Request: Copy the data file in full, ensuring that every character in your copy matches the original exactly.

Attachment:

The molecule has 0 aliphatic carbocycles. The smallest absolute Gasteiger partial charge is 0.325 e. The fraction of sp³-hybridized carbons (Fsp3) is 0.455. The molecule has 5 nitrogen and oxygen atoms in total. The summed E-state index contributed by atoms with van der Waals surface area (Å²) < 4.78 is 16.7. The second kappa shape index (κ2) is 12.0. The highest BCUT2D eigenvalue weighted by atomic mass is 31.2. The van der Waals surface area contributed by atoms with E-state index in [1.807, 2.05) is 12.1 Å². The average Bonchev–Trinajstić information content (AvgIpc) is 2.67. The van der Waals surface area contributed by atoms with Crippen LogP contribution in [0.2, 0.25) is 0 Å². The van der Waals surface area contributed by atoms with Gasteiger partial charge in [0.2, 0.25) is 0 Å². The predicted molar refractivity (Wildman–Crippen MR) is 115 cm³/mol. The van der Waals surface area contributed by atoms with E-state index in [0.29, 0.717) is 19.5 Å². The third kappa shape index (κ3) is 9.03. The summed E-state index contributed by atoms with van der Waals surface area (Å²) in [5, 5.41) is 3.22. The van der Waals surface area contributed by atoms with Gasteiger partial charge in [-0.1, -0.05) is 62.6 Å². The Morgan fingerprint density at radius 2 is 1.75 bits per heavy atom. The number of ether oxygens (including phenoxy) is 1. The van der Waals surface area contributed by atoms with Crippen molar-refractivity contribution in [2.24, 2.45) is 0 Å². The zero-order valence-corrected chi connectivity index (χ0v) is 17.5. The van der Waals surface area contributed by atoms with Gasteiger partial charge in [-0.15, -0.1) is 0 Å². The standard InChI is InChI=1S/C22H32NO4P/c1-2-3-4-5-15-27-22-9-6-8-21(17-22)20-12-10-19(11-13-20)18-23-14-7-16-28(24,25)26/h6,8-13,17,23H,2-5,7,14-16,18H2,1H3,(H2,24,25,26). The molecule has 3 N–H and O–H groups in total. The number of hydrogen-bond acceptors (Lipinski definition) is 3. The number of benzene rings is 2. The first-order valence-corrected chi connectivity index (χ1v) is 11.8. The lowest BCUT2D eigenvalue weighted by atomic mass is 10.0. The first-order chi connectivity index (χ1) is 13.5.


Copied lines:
The molecule has 0 aliphatic carbocycles. The smallest absolute Gasteiger partial charge is 0.325 e. The fraction of sp³-hybridized carbons (Fsp3) is 0.455. The molecule has 5 nitrogen and oxygen atoms in total. The summed E-state index contributed by atoms with van der Waals surface area (Å²) < 4.78 is 16.7. The second kappa shape index (κ2) is 12.0. The highest BCUT2D eigenvalue weighted by atomic mass is 31.2. The van der Waals surface area contributed by atoms with E-state index in [1.807, 2.05) is 12.1 Å². The average Bonchev–Trinajstić information content (AvgIpc) is 2.67. The van der Waals surface area contributed by atoms with Crippen LogP contribution in [0.2, 0.25) is 0 Å². The van der Waals surface area contributed by atoms with Gasteiger partial charge in [0.2, 0.25) is 0 Å². The predicted molar refractivity (Wildman–Crippen MR) is 115 cm³/mol. The van der Waals surface area contributed by atoms with E-state index in [0.29, 0.717) is 19.5 Å². The third kappa shape index (κ3) is 9.03. The summed E-state index contributed by atoms with van der Waals surface area (Å²) in [5, 5.41) is 3.22. The van der Waals surface area contributed by atoms with Gasteiger partial charge in [-0.1, -0.05) is 62.6 Å². The Morgan fingerprint density at radius 2 is 1.75 bits per heavy atom. The number of ether oxygens (including phenoxy) is 1. The van der Waals surface area contributed by atoms with Crippen molar-refractivity contribution in [2.24, 2.45) is 0 Å². The zero-order valence-corrected chi connectivity index (χ0v) is 17.5. The van der Waals surface area contributed by atoms with Gasteiger partial charge in [-0.15, -0.1) is 0 Å². The standard InChI is InChI=1S/C22H32NO4P/c1-2-3-4-5-15-27-22-9-6-8-21(17-22)20-12-10-19(11-13-20)18-23-14-7-16-28(24,25)26/h6,8-13,17,23H,2-5,7,14-16,18H2,1H3,(H2,24,25,26). The molecule has 3 N–H and O–H groups in total. The number of hydrogen-bond acceptors (Lipinski definition) is 3. The number of benzene rings is 2. The first-order valence-corrected chi connectivity index (χ1v) is 11.8. The lowest BCUT2D eigenvalue weighted by atomic mass is 10.0. The first-order chi connectivity index (χ1) is 13.5.